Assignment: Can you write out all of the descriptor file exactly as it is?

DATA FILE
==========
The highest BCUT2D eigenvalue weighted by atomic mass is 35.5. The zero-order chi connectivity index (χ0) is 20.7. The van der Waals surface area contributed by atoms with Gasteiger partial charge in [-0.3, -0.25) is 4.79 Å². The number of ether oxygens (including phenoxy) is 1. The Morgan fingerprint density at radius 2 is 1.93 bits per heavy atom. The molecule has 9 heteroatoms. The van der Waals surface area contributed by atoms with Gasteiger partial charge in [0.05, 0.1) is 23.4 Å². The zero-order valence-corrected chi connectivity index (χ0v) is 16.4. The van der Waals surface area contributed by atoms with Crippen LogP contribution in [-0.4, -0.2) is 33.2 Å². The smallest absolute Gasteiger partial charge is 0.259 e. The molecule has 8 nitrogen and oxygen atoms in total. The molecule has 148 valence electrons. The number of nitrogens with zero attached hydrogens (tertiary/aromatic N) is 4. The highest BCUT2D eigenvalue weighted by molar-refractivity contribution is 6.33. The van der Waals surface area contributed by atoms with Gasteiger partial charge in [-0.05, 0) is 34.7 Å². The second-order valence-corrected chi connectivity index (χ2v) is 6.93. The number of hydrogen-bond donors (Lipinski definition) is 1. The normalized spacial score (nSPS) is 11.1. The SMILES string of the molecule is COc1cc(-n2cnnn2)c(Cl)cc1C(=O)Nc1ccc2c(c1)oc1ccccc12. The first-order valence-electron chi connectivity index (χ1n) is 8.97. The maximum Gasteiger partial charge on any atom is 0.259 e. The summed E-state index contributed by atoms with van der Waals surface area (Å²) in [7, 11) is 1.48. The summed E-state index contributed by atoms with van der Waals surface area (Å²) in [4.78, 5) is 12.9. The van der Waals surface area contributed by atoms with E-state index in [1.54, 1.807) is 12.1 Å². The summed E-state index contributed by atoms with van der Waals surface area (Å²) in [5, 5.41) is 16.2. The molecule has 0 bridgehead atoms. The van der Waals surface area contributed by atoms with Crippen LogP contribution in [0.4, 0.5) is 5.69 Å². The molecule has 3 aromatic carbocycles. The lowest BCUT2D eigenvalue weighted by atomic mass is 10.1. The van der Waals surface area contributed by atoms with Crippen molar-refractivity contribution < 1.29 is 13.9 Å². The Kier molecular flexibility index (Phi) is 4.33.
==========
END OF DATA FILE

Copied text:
The highest BCUT2D eigenvalue weighted by atomic mass is 35.5. The zero-order chi connectivity index (χ0) is 20.7. The van der Waals surface area contributed by atoms with Gasteiger partial charge in [-0.3, -0.25) is 4.79 Å². The number of ether oxygens (including phenoxy) is 1. The Morgan fingerprint density at radius 2 is 1.93 bits per heavy atom. The molecule has 9 heteroatoms. The van der Waals surface area contributed by atoms with Gasteiger partial charge in [0.05, 0.1) is 23.4 Å². The zero-order valence-corrected chi connectivity index (χ0v) is 16.4. The van der Waals surface area contributed by atoms with Crippen LogP contribution in [-0.4, -0.2) is 33.2 Å². The smallest absolute Gasteiger partial charge is 0.259 e. The molecule has 8 nitrogen and oxygen atoms in total. The molecule has 148 valence electrons. The number of nitrogens with zero attached hydrogens (tertiary/aromatic N) is 4. The highest BCUT2D eigenvalue weighted by molar-refractivity contribution is 6.33. The van der Waals surface area contributed by atoms with Gasteiger partial charge in [-0.05, 0) is 34.7 Å². The second-order valence-corrected chi connectivity index (χ2v) is 6.93. The number of hydrogen-bond donors (Lipinski definition) is 1. The normalized spacial score (nSPS) is 11.1. The SMILES string of the molecule is COc1cc(-n2cnnn2)c(Cl)cc1C(=O)Nc1ccc2c(c1)oc1ccccc12. The first-order valence-electron chi connectivity index (χ1n) is 8.97. The maximum Gasteiger partial charge on any atom is 0.259 e. The summed E-state index contributed by atoms with van der Waals surface area (Å²) in [7, 11) is 1.48. The summed E-state index contributed by atoms with van der Waals surface area (Å²) in [4.78, 5) is 12.9. The van der Waals surface area contributed by atoms with E-state index in [1.54, 1.807) is 12.1 Å². The summed E-state index contributed by atoms with van der Waals surface area (Å²) in [5, 5.41) is 16.2. The molecule has 0 bridgehead atoms. The van der Waals surface area contributed by atoms with Crippen LogP contribution in [0.4, 0.5) is 5.69 Å². The molecule has 3 aromatic carbocycles. The lowest BCUT2D eigenvalue weighted by atomic mass is 10.1. The van der Waals surface area contributed by atoms with Crippen molar-refractivity contribution < 1.29 is 13.9 Å². The Kier molecular flexibility index (Phi) is 4.33.